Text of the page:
Five U.S. Defense Department aircraft will leave for Israel this weekend to help fight a wildfire that has killed at least 41 people and injured 17 others.
They include three C-130 fire-fighting aircraft from the U.S. Air Force Reserve and Air National Guard and two C-130s from the U.S. European Command, which will depart Ramstein Air Base in Germany carrying 20 tons of fire retardant, the U.S. Agency for International Development said.
The agency said it has already chartered commercial aircraft to deliver 45 tons of fire retardant and 12,000 liters of foam to suppress the flames.
A team of experts from the U.S. Forest Service's Disaster Assistance Support Program is also heading to Israel, the agency said.
In addition to the United States and Britain, Russia, Greece, Cyprus, and Turkey have also sent aid.
Israeli police said Friday they suspect arson in the wildfire, which has burned more than 7,400 acres in the past three days and is the worst in the nation's history.
View Massive wildfire ravages northern Israel in a larger map
View Northern Israel Fire in a larger map
"We lost all control of the fire," said the Haifa firefighting services spokesman on Thursday. "There aren't enough firefighting resources in Israel in order to put out the fire," he said.
Map: Fires threaten forested area
British Prime Minister David Cameron instructed the Royal Air Force to deploy two helicopters from Cyprus to help put out the fire, British Foreign Secretary William Hague said Friday.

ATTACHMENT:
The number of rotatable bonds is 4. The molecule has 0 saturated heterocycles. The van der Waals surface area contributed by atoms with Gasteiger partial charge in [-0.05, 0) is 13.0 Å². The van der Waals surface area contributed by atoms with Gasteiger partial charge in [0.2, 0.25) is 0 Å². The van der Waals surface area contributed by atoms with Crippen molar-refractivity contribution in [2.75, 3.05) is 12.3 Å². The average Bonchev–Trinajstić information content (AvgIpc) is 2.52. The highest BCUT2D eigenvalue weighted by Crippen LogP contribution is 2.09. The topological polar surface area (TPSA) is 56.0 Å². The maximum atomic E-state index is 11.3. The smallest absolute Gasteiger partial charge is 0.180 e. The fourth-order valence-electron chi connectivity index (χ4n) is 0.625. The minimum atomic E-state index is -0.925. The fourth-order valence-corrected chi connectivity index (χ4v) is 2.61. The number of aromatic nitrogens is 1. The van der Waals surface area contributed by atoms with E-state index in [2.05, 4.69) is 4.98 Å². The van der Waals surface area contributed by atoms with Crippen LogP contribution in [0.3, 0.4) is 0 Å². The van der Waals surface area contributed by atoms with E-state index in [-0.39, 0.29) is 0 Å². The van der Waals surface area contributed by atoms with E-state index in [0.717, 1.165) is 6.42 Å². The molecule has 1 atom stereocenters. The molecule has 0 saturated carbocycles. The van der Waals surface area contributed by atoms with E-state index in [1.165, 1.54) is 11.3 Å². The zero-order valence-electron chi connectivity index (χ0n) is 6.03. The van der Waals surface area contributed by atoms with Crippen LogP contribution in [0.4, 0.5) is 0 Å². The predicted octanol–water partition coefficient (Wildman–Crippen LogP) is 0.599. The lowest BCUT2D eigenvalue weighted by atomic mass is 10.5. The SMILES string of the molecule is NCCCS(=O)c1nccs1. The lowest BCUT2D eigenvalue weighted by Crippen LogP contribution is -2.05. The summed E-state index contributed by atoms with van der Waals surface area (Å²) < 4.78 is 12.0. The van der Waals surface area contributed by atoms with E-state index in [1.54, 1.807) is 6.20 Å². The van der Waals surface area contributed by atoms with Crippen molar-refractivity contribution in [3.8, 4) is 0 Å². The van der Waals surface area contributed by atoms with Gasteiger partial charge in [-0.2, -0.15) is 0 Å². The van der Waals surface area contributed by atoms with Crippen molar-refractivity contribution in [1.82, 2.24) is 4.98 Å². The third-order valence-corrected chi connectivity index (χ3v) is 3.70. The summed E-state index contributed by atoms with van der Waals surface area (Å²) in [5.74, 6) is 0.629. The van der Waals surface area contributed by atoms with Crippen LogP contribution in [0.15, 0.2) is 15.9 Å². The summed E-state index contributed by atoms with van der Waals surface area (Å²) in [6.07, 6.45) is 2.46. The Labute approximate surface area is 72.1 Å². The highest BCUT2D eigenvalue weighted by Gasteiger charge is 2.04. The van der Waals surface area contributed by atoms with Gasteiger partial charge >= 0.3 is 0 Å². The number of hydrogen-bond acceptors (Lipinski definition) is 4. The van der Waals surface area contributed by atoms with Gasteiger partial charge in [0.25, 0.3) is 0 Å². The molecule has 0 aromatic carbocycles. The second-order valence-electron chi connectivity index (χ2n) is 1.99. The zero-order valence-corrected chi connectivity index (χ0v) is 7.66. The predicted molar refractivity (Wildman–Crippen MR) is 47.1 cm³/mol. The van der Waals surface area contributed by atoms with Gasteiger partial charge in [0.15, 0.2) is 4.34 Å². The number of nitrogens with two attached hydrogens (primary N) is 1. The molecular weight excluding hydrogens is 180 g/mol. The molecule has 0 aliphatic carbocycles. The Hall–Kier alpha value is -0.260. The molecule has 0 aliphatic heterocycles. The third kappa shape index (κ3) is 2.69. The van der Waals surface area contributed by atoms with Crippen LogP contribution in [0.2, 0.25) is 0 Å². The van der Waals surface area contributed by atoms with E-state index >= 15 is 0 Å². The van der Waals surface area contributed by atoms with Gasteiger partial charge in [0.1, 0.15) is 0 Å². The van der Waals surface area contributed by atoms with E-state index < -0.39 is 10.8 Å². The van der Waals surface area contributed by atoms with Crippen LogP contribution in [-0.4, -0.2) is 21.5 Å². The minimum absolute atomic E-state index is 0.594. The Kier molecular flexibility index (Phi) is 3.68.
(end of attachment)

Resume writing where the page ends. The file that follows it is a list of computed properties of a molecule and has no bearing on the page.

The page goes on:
Hague expressed his condolences to the families of the victims and to the thousands who have had to be evacuated because of the blaze.
"This tragedy is all the more sad as it comes as the Jewish community around the world celebrates Hanukkah, a time of hope and joy," Hague said. "The UK will continue to do whatever it can to help."
A police investigative team and a fire expert team have been working to determine the cause of the fire, which started from a single location, said Dudi Cohen, Israeli police commissioner.
Forty of the fatalities were cadets in Israel's prison service who were en route Thursday to help evacuate 500 inmates from Damon prison near Haifa when their bus became engulfed in the fast-moving blaze, the Jerusalem Post reported. Israeli firefighter spokesman Yoram Levy said shifting 29 kph (18 mph) winds made the inferno harder to control as flames neared a neighborhood in Haifa, a major tourist destination on the northern coast.
Built on the slopes of Mount Carmel about 50 miles north of Tel Aviv, Haifa's metropolitan area is also host to historical sites that date to Biblical times.
More than 15,000 people have been evacuated from villages and towns in the area, emergency officials said.
The fire has also threatened a sensitive ecological area near the Hai Bar nature reserve. Known as Mount Carmel's "Little Switzerland," the reserve is home to a wildlife preservation project that seeks to bring back native species mentioned in the Old Testament.
The fire has triggered an outcry in Israel. Though the nation is known for its military might, it has failed to handle the calamity, according to critics.
Relations between Turkey and Israel have been tense since last spring, when Israeli commandos boarded a Turkish ship carrying humanitarian aid for Gaza, killing nine people. Netanyahu called Turkey's help a "very blessed step" and promised to show Israel's appreciation.